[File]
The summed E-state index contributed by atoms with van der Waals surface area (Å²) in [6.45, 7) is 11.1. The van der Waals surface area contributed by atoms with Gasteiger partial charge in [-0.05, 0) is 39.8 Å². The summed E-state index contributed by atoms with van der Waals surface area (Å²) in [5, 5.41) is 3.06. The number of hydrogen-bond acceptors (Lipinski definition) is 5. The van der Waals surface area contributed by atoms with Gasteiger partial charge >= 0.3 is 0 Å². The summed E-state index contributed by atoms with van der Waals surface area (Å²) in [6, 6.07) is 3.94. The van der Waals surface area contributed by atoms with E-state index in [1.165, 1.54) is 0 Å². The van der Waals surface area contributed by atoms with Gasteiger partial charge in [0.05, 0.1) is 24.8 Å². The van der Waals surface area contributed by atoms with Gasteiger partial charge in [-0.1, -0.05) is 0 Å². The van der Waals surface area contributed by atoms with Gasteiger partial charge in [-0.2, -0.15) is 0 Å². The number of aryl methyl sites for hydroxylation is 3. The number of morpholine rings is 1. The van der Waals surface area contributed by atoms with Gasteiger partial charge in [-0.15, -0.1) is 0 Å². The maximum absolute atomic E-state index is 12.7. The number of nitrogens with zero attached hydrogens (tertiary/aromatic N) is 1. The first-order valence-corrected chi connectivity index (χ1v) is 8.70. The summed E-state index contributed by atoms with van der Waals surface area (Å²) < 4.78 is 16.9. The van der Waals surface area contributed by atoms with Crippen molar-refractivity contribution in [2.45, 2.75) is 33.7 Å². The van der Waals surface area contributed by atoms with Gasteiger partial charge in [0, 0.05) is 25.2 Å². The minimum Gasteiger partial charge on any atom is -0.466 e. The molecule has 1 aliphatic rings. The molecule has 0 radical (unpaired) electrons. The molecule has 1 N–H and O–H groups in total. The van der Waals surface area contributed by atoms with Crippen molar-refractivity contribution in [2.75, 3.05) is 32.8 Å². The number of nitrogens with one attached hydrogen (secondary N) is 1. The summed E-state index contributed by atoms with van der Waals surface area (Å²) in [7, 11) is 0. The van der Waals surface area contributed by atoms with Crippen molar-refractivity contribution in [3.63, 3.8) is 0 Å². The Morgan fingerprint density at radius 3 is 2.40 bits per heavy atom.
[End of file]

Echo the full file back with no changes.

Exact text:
The summed E-state index contributed by atoms with van der Waals surface area (Å²) in [6.45, 7) is 11.1. The van der Waals surface area contributed by atoms with Gasteiger partial charge in [-0.05, 0) is 39.8 Å². The summed E-state index contributed by atoms with van der Waals surface area (Å²) in [5, 5.41) is 3.06. The number of hydrogen-bond acceptors (Lipinski definition) is 5. The van der Waals surface area contributed by atoms with Gasteiger partial charge >= 0.3 is 0 Å². The summed E-state index contributed by atoms with van der Waals surface area (Å²) in [6, 6.07) is 3.94. The van der Waals surface area contributed by atoms with E-state index in [1.165, 1.54) is 0 Å². The van der Waals surface area contributed by atoms with Gasteiger partial charge in [0.05, 0.1) is 24.8 Å². The van der Waals surface area contributed by atoms with Gasteiger partial charge in [-0.1, -0.05) is 0 Å². The van der Waals surface area contributed by atoms with Gasteiger partial charge in [-0.2, -0.15) is 0 Å². The number of aryl methyl sites for hydroxylation is 3. The number of morpholine rings is 1. The van der Waals surface area contributed by atoms with Gasteiger partial charge in [-0.15, -0.1) is 0 Å². The maximum absolute atomic E-state index is 12.7. The number of nitrogens with zero attached hydrogens (tertiary/aromatic N) is 1. The first-order valence-corrected chi connectivity index (χ1v) is 8.70. The summed E-state index contributed by atoms with van der Waals surface area (Å²) < 4.78 is 16.9. The van der Waals surface area contributed by atoms with Crippen molar-refractivity contribution in [2.45, 2.75) is 33.7 Å². The van der Waals surface area contributed by atoms with Gasteiger partial charge in [0, 0.05) is 25.2 Å². The minimum Gasteiger partial charge on any atom is -0.466 e. The molecule has 1 aliphatic rings. The molecule has 0 radical (unpaired) electrons. The molecule has 1 N–H and O–H groups in total. The van der Waals surface area contributed by atoms with Crippen molar-refractivity contribution in [2.75, 3.05) is 32.8 Å². The number of nitrogens with one attached hydrogen (secondary N) is 1. The summed E-state index contributed by atoms with van der Waals surface area (Å²) in [7, 11) is 0. The van der Waals surface area contributed by atoms with Crippen molar-refractivity contribution in [3.63, 3.8) is 0 Å². The Morgan fingerprint density at radius 3 is 2.40 bits per heavy atom.